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Eli Bebout: Powder River Basin Resource Council’s Goal is to Kill Minerals Industry

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Guest column by State Sen. Eli Bebout (R-Riverton)

We want to teach our children to think critically and evaluate sources when reading “facts” on the internet or anywhere else. This is a response to the recent opinion piece written by Wayne Lax, a board member of the Powder River Basin Resource Council (PRBRC), published in two Wyoming newspapers.

The Powder River Basin Resource Council is an organization which loudly proclaims that it is a Wyoming grassroots advocacy group, yet most of its resources come from out-of-state organizations with one agenda: to eradicate extractive industries such as coal, oil and natural gas.

I urge readers to review the PRBRC filings with the Internal Revenue Service.

It does have members from Wyoming, and a largely Wyoming-based board, but approximately 95% of its funding comes from these out-of-state organizations:  Western Organization of Resources Councils (WORC), Montana; The New World Foundation, New York; The NEO Philanthropy, Inc., New York; The Bloomberg Family Foundation, New York; The JPB Foundation, New York, and the Proteus Fund, Amherst, Massachusetts.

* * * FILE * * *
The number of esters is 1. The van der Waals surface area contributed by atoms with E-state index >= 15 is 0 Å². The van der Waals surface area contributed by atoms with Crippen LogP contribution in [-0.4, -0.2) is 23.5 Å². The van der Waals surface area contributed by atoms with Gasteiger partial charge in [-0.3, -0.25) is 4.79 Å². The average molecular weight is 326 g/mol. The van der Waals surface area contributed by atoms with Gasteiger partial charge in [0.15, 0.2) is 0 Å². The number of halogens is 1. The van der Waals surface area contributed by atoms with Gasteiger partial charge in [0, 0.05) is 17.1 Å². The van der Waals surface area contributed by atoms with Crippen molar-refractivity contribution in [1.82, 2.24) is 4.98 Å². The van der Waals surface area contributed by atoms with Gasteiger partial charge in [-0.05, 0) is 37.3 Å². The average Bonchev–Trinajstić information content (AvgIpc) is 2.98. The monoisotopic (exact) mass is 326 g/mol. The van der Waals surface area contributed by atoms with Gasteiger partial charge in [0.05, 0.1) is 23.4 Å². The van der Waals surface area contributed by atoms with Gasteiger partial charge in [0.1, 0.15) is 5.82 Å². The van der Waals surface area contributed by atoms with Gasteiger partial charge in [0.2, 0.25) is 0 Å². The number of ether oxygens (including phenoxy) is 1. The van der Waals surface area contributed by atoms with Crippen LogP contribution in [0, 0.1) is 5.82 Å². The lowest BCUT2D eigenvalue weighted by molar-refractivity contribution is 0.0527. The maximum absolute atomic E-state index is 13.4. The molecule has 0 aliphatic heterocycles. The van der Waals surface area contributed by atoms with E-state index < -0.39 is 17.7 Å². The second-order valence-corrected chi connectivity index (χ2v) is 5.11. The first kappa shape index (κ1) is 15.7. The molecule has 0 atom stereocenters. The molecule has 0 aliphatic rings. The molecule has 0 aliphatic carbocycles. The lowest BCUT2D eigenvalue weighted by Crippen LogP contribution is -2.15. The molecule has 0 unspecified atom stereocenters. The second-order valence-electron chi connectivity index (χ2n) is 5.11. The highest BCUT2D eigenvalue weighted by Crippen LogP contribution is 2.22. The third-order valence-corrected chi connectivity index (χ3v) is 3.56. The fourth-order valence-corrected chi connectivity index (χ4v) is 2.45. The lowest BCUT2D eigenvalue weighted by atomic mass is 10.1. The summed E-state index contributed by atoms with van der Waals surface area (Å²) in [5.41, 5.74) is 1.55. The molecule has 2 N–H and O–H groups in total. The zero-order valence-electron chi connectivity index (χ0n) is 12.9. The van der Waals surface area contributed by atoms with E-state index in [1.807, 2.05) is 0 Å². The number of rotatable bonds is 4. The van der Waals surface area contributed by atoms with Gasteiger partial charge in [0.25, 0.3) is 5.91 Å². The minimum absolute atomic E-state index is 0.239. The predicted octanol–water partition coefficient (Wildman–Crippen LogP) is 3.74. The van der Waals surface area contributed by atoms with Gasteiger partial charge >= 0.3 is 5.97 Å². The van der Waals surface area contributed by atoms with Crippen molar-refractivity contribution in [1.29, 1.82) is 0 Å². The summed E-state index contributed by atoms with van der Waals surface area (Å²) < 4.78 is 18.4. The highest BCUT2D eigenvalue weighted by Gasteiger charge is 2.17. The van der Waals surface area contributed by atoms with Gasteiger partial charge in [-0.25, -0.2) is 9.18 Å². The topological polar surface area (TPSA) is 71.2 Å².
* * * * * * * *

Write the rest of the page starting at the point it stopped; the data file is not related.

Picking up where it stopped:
The PRBRC and its spokesman Lax see issues in Wyoming through that lens and represents the agenda of these organizations – to kill energy production and jobs in Wyoming.

Those of us in the Legislature are working to preserve and diversify our economy, and support Wyoming jobs in our energy sector, which contributes more than half of Wyoming’s biennial budget.

Meanwhile Michael Bloomberg and George Soros, who fund WORC and PRBRC, are seeking to reduce Wyoming’s mineral industry and its jobs.

As one of the legislators that the PRBRC charges with bias and giving away state resources to the oil and gas industry, let me hold a different lens to some of his statements.